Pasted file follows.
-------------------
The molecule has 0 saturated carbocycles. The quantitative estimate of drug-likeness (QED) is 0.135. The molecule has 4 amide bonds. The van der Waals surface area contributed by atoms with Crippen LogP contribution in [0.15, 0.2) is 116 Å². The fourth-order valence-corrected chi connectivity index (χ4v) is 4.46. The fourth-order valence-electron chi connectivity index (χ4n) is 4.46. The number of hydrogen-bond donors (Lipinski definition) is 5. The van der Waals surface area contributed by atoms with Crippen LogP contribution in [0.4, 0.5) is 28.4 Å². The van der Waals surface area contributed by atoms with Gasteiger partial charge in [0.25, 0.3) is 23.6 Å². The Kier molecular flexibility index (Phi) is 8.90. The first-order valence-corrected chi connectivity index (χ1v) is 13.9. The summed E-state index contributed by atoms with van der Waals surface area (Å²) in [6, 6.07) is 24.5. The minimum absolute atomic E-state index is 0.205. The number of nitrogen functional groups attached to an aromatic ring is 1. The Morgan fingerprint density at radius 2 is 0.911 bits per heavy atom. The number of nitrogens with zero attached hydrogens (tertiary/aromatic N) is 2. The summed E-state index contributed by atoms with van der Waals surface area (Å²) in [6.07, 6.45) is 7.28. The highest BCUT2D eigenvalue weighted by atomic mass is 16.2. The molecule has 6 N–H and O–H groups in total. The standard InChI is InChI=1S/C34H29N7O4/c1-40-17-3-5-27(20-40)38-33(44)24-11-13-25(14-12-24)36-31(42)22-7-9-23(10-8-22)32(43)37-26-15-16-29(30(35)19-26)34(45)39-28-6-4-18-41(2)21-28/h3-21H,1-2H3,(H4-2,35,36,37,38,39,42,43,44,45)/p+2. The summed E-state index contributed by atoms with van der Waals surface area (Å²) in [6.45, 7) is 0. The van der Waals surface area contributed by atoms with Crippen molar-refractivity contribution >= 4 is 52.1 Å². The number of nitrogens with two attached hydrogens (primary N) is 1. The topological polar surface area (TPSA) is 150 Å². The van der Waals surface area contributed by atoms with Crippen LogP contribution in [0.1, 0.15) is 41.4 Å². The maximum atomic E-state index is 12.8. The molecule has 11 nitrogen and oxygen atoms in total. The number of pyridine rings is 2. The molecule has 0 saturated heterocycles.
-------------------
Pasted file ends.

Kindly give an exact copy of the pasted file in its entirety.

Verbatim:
The molecule has 0 saturated carbocycles. The quantitative estimate of drug-likeness (QED) is 0.135. The molecule has 4 amide bonds. The van der Waals surface area contributed by atoms with Crippen LogP contribution in [0.15, 0.2) is 116 Å². The fourth-order valence-corrected chi connectivity index (χ4v) is 4.46. The fourth-order valence-electron chi connectivity index (χ4n) is 4.46. The number of hydrogen-bond donors (Lipinski definition) is 5. The van der Waals surface area contributed by atoms with Crippen LogP contribution in [0.4, 0.5) is 28.4 Å². The van der Waals surface area contributed by atoms with Gasteiger partial charge in [0.25, 0.3) is 23.6 Å². The Kier molecular flexibility index (Phi) is 8.90. The first-order valence-corrected chi connectivity index (χ1v) is 13.9. The summed E-state index contributed by atoms with van der Waals surface area (Å²) in [6, 6.07) is 24.5. The minimum absolute atomic E-state index is 0.205. The number of nitrogen functional groups attached to an aromatic ring is 1. The Morgan fingerprint density at radius 2 is 0.911 bits per heavy atom. The number of nitrogens with zero attached hydrogens (tertiary/aromatic N) is 2. The summed E-state index contributed by atoms with van der Waals surface area (Å²) in [6.07, 6.45) is 7.28. The highest BCUT2D eigenvalue weighted by atomic mass is 16.2. The molecule has 6 N–H and O–H groups in total. The standard InChI is InChI=1S/C34H29N7O4/c1-40-17-3-5-27(20-40)38-33(44)24-11-13-25(14-12-24)36-31(42)22-7-9-23(10-8-22)32(43)37-26-15-16-29(30(35)19-26)34(45)39-28-6-4-18-41(2)21-28/h3-21H,1-2H3,(H4-2,35,36,37,38,39,42,43,44,45)/p+2. The summed E-state index contributed by atoms with van der Waals surface area (Å²) in [6.45, 7) is 0. The van der Waals surface area contributed by atoms with Crippen molar-refractivity contribution >= 4 is 52.1 Å². The number of nitrogens with two attached hydrogens (primary N) is 1. The topological polar surface area (TPSA) is 150 Å². The van der Waals surface area contributed by atoms with Crippen LogP contribution in [0.1, 0.15) is 41.4 Å². The maximum atomic E-state index is 12.8. The molecule has 11 nitrogen and oxygen atoms in total. The number of pyridine rings is 2. The molecule has 0 saturated heterocycles.